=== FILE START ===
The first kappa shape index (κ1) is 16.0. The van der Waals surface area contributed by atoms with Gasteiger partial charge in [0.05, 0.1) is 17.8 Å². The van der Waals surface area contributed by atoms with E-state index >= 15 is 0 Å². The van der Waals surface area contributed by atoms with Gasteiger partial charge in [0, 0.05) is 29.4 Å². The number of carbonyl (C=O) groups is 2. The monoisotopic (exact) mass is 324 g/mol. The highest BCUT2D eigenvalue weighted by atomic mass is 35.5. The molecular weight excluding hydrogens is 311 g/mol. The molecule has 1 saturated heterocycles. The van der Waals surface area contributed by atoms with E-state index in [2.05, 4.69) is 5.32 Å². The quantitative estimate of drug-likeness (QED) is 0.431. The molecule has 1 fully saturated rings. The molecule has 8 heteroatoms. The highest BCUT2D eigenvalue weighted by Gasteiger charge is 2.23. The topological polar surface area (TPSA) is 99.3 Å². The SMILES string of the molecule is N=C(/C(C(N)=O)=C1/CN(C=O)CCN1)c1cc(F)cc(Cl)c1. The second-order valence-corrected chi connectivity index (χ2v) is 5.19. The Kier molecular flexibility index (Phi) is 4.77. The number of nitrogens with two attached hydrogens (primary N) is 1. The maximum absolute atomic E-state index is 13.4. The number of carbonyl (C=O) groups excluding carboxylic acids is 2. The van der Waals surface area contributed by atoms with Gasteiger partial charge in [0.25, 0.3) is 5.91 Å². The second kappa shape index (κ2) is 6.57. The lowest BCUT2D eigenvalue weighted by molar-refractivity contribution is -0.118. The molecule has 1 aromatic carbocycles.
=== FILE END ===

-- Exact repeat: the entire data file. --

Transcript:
The first kappa shape index (κ1) is 16.0. The van der Waals surface area contributed by atoms with Gasteiger partial charge in [0.05, 0.1) is 17.8 Å². The van der Waals surface area contributed by atoms with E-state index >= 15 is 0 Å². The van der Waals surface area contributed by atoms with Gasteiger partial charge in [0, 0.05) is 29.4 Å². The number of carbonyl (C=O) groups is 2. The monoisotopic (exact) mass is 324 g/mol. The highest BCUT2D eigenvalue weighted by atomic mass is 35.5. The molecular weight excluding hydrogens is 311 g/mol. The molecule has 1 saturated heterocycles. The van der Waals surface area contributed by atoms with E-state index in [2.05, 4.69) is 5.32 Å². The quantitative estimate of drug-likeness (QED) is 0.431. The molecule has 1 fully saturated rings. The molecule has 8 heteroatoms. The highest BCUT2D eigenvalue weighted by Gasteiger charge is 2.23. The topological polar surface area (TPSA) is 99.3 Å². The SMILES string of the molecule is N=C(/C(C(N)=O)=C1/CN(C=O)CCN1)c1cc(F)cc(Cl)c1. The second-order valence-corrected chi connectivity index (χ2v) is 5.19. The Kier molecular flexibility index (Phi) is 4.77. The number of nitrogens with two attached hydrogens (primary N) is 1. The maximum absolute atomic E-state index is 13.4. The number of carbonyl (C=O) groups excluding carboxylic acids is 2. The van der Waals surface area contributed by atoms with Gasteiger partial charge in [0.25, 0.3) is 5.91 Å². The second kappa shape index (κ2) is 6.57. The lowest BCUT2D eigenvalue weighted by molar-refractivity contribution is -0.118. The molecule has 1 aromatic carbocycles.